Sprinter joins Chinese skeleton team, eyes Beijing 2022
Zhang Peimeng competes in the men's 4x100m final at the IAAF World Championships in Beijing on August 29, 2015. [File Photo: Xinhua/Yue Yuewei]
Former sprinter Zhang Peimeng took a first step toward fulfilling a tremendous Olympic dream by joining China's national skeleton team, hoping to secure a ticket to the Beijing 2022 Olympic Winter Games.
"I want to compete in both the Summer and Winter Olympic Games," said Zhang, "it's my dream."
Zhang has attended three Summer Olympic Games since 2008, and finished the fourth in the 2016 Rio Olympic Games together with his teammates Su Bingtian, Xie Zhenye and Wu Zhiqiang in the men's 4x100m relay.
As the first Chinese who was able to touch the 10-second barrier in the men's 100 meters, Zhang bid farewell to the track with a gold medal in the 4x100m relay together with his teammates at the National Games last September.
When the Chinese delegation for PyeongChang Olympic Games was set on Wednesday, the 30-year-old Zhang accepted the invitation from Gou Zhongwen, director of China's General Administration of Sport to become a winter sports participant.
"I had thought about turning to winter sports before my retirement from the track, and I have considered other disciplines before the skeleton," Zhang said.
Zhang wanted to make use of his speed advantage in considering which sports to compete in, and his first choice was 2-man bobsleigh, but the heavy weight of the racing sleigh made Zhang reconsider.
"I was told to gain at least 20 kilograms of weight, otherwise I would not be able to push the sleigh forward," said the 78-kilogram Zhang.
Zhang's parents, who were both brilliant athletes, were supportive their son's choice, but implored him to pick a safer one.
"My mother wants me to consider curling, which is gentle and safe. When skeleton was put on the table, she was strongly against it."
After persuading his parents, Zhang then had to overcome his own fears and worries.
"Skeleton needs the athlete to slide down a frozen track while lying face down, which seems dangerous to me," Zhang said, adding that even a roller coaster ride would make him nervous.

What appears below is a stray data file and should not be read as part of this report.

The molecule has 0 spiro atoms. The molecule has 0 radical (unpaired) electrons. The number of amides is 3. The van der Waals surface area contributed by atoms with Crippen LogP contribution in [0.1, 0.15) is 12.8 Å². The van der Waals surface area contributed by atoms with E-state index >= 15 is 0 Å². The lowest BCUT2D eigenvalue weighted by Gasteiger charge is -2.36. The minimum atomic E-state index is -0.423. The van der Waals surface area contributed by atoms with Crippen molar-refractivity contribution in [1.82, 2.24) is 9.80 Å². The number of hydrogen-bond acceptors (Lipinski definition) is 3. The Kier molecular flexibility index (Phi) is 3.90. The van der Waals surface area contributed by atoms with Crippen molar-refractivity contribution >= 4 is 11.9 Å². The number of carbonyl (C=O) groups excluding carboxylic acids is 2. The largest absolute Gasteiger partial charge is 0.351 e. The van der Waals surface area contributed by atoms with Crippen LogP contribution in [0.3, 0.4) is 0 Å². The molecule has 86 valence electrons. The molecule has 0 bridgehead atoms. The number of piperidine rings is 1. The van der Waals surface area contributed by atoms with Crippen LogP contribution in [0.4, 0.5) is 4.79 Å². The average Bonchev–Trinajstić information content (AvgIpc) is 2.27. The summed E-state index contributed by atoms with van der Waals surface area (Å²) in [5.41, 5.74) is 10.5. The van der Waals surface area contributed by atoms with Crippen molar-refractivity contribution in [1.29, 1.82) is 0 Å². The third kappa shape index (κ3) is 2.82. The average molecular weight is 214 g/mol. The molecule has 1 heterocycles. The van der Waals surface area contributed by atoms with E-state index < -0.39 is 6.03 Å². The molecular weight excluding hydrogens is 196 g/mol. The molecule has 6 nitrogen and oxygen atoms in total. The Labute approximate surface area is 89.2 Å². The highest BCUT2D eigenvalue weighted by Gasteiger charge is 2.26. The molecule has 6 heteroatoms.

While being asked how he planned to overcome these fears, Zhang hesitated and said: "It is a must-do for my Olympic dream, and practice makes perfection."
Zhang made his Olympic debut in 21.06 seconds in the men's first 200m heat at the "Bird's Nest" National Stadium in the 2008 Beijing Olympic Games, failing to qualify for the next round. Zhang's wish right now is to make it to the 2022 Beijing Winter Olympic Games.
"If I can book a spot in the 2022 Beijing Winter Olympic Games, it will be a tremendous and historic moment, especially since I may compete in both the Summer and Winter Olympic Games in my hometown."
Zhang tried out the skeleton training site in PyeongChang last December and found it quite interesting.
"I had some deep communication with high-level coaches and athletes to discuss the future development if I turn to skeleton. They all suggested I should take advantage of my speed and give it a shot.
"I think it is a good thing that many Chinese people pay attention to minority winter events like this, and I hope I can contribute for the popularity of winter sports in China," Zhang added.
The Chinese skeleton team was formed in 2015 and took part in the International Bobsleigh and Skeleton Federation World Cup for the first time in November 2017. China's most successful slider Geng Wenqiang has secured one spot in the men's skeleton team heading to the PyeongChang Winter Games.
Gou suggested Zhang to pay a visit in PyeongChang during the Winter Olympic Games to get a feel for the atmosphere there.
"As there's no frozen track for skeleton in China yet, I will begin my training together with my teammates abroad after the PyeongChang Olympic Games. Right now I'm training with Tsinghua University's track and field team to maintain fitness," he said.
"I wish to become a cornerstone of China's national skeleton team, just as I did in the national track and field team before, I hope to give all to skeleton and contribute my strength to the popularity of winter sports in China, regardless of whether or not I can achieve good results in the future," Zhang concluded.